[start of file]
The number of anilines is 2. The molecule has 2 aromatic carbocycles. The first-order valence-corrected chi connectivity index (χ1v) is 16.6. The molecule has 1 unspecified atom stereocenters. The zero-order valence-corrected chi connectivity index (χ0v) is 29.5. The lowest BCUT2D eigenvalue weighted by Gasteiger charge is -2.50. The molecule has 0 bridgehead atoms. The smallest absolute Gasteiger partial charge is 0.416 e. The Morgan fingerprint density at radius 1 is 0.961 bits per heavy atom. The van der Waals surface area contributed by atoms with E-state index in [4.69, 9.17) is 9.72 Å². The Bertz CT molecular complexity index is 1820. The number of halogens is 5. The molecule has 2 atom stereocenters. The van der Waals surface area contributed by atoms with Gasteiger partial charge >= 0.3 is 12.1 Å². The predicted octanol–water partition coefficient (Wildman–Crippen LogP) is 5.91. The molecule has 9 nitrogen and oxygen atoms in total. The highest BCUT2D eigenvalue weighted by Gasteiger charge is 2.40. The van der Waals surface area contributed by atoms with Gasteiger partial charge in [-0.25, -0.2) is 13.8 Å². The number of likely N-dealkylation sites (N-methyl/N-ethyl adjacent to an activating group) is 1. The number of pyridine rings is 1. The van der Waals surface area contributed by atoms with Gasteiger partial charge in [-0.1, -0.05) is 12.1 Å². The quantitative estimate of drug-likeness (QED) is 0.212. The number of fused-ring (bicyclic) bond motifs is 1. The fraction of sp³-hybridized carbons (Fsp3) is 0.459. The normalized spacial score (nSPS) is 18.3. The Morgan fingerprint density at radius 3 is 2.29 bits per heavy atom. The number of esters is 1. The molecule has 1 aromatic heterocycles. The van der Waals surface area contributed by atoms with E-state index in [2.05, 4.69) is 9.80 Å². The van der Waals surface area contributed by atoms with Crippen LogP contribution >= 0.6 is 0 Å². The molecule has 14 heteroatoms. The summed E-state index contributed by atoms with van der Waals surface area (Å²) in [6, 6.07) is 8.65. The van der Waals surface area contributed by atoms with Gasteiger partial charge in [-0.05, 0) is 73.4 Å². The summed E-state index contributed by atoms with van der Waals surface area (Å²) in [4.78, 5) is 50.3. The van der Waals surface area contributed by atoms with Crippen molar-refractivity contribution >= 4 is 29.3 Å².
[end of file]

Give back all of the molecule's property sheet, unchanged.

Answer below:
The number of anilines is 2. The molecule has 2 aromatic carbocycles. The first-order valence-corrected chi connectivity index (χ1v) is 16.6. The molecule has 1 unspecified atom stereocenters. The zero-order valence-corrected chi connectivity index (χ0v) is 29.5. The lowest BCUT2D eigenvalue weighted by Gasteiger charge is -2.50. The molecule has 0 bridgehead atoms. The smallest absolute Gasteiger partial charge is 0.416 e. The Morgan fingerprint density at radius 1 is 0.961 bits per heavy atom. The van der Waals surface area contributed by atoms with E-state index in [4.69, 9.17) is 9.72 Å². The Bertz CT molecular complexity index is 1820. The number of halogens is 5. The molecule has 2 atom stereocenters. The van der Waals surface area contributed by atoms with Gasteiger partial charge >= 0.3 is 12.1 Å². The predicted octanol–water partition coefficient (Wildman–Crippen LogP) is 5.91. The molecule has 9 nitrogen and oxygen atoms in total. The highest BCUT2D eigenvalue weighted by Gasteiger charge is 2.40. The van der Waals surface area contributed by atoms with Gasteiger partial charge in [-0.25, -0.2) is 13.8 Å². The number of likely N-dealkylation sites (N-methyl/N-ethyl adjacent to an activating group) is 1. The number of pyridine rings is 1. The van der Waals surface area contributed by atoms with Gasteiger partial charge in [-0.1, -0.05) is 12.1 Å². The quantitative estimate of drug-likeness (QED) is 0.212. The number of fused-ring (bicyclic) bond motifs is 1. The fraction of sp³-hybridized carbons (Fsp3) is 0.459. The normalized spacial score (nSPS) is 18.3. The Morgan fingerprint density at radius 3 is 2.29 bits per heavy atom. The number of esters is 1. The molecule has 1 aromatic heterocycles. The van der Waals surface area contributed by atoms with E-state index in [2.05, 4.69) is 9.80 Å². The van der Waals surface area contributed by atoms with Crippen LogP contribution >= 0.6 is 0 Å². The molecule has 14 heteroatoms. The summed E-state index contributed by atoms with van der Waals surface area (Å²) in [6, 6.07) is 8.65. The van der Waals surface area contributed by atoms with Gasteiger partial charge in [-0.05, 0) is 73.4 Å². The summed E-state index contributed by atoms with van der Waals surface area (Å²) in [4.78, 5) is 50.3. The van der Waals surface area contributed by atoms with Crippen molar-refractivity contribution >= 4 is 29.3 Å².